Savannah's Earth Day celebration features the popular RecycleRama, which has made spring garage clean-outs free of any eco-guilt for years.
This year's drive-through recycling extravaganza will run from 8-11 a.m. April 19 on Park Avenue (enter from Drayton Street) and will accept tires, electronics, batteries, light bulbs, waste cooking oil, motor oil, Goodwill items, pharmaceuticals and paint.
But take note, recyclers: Only oil-based paint - no latex - will be accepted this year.
The move to limit this item - RecycleRama's most popular one - is based on two factors, said Laura Walker, environmental administrator for the Savannah Water and Sewer Department. First, latex paint, which is water-based, isn't all that problematic at the landfill. RecycleRama's focus is on more toxic items that can leach into the water supply if they're disposed of improperly.
Plus, it was getting very pricey to recycle paint. The city used to get the recycling service donated, but no more. In 2012, the city paid $23,000 to have 7,000 gallons burned for energy at a cement kiln.
So what do you do with your leftover latex paint? Walker offered these tips:
Keep painting: Put that paint on the wall, where it blends perfectly with what you just put up there. Sure, it's extra work - and just when you thought you were done - but you'll be rid of that excess paint for good. Simply let the empty can dry and recycle or dispose of it.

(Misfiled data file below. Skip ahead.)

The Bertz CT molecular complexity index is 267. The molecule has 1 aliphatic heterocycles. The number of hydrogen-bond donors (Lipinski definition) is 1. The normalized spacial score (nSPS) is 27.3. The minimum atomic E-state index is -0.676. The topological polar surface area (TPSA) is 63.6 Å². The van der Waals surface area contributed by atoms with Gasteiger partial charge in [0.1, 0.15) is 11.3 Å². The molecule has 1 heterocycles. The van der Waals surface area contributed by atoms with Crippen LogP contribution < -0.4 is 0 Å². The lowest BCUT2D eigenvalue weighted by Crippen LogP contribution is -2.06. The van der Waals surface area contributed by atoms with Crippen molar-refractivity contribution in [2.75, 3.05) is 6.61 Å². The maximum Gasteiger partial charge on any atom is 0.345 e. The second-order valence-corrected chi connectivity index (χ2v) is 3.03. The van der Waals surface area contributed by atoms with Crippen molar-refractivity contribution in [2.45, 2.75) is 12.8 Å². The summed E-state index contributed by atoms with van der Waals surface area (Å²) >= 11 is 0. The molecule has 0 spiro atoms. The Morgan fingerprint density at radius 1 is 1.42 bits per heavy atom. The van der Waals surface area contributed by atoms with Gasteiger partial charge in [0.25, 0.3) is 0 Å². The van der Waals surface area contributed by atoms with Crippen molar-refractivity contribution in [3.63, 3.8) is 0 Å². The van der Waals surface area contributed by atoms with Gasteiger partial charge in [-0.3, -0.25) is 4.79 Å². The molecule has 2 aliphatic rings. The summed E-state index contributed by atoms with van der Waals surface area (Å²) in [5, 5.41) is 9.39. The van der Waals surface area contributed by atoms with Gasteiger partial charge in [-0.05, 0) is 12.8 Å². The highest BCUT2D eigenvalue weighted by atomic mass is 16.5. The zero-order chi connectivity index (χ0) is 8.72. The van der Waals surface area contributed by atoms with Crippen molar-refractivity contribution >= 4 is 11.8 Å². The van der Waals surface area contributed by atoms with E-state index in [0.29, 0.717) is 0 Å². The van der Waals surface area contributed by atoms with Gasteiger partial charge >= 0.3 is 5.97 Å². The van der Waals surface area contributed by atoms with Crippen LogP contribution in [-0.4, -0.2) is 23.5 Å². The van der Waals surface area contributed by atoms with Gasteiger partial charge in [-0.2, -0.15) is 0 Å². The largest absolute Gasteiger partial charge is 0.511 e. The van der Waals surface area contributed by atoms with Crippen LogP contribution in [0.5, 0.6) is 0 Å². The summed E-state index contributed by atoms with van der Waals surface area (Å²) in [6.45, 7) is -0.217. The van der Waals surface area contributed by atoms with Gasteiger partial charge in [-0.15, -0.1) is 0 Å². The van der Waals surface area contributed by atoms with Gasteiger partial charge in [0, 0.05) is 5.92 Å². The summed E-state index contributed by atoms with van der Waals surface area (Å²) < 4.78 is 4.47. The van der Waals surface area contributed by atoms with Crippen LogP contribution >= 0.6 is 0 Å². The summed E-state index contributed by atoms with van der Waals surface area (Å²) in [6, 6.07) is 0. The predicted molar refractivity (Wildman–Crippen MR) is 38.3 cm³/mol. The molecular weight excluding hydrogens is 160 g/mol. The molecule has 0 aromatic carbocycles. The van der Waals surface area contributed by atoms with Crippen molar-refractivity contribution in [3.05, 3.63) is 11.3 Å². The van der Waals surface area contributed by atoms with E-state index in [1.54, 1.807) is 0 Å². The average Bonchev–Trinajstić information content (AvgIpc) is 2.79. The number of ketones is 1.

Keep painting, the sequel: Paint an old piece of cardboard, some scrap lumber or the inside of your garage. Just about anywhere would probably work to use up that last bit of paint. Again, let the can dry and recycle or dispose of it.
Keep painting III: Find somebody who needs to paint a small area. Some schools or local theaters will take some small amounts of paint for scenery.
Keep painting, the procrastinators' version: If you have ever kept paint for touch-ups, but then found the paint is unusable because when you finally get around to that chore you find a yucky dry layer inside, Walker has your number. To make sure the paint lasts, she said, cover the opening with plastic wrap and affix the lid tightly. Then turn the paint can upside down to create a tight seal and keep the paint fresh.
Kitty litter to the rescue: If all else fails, you can throw away paint in the trash. Just dry it out first. Add kitty litter, sawdust or shredded paper to the can and mix it up. When the liquids are absorbed, dry the mixture out or dispose of it directly.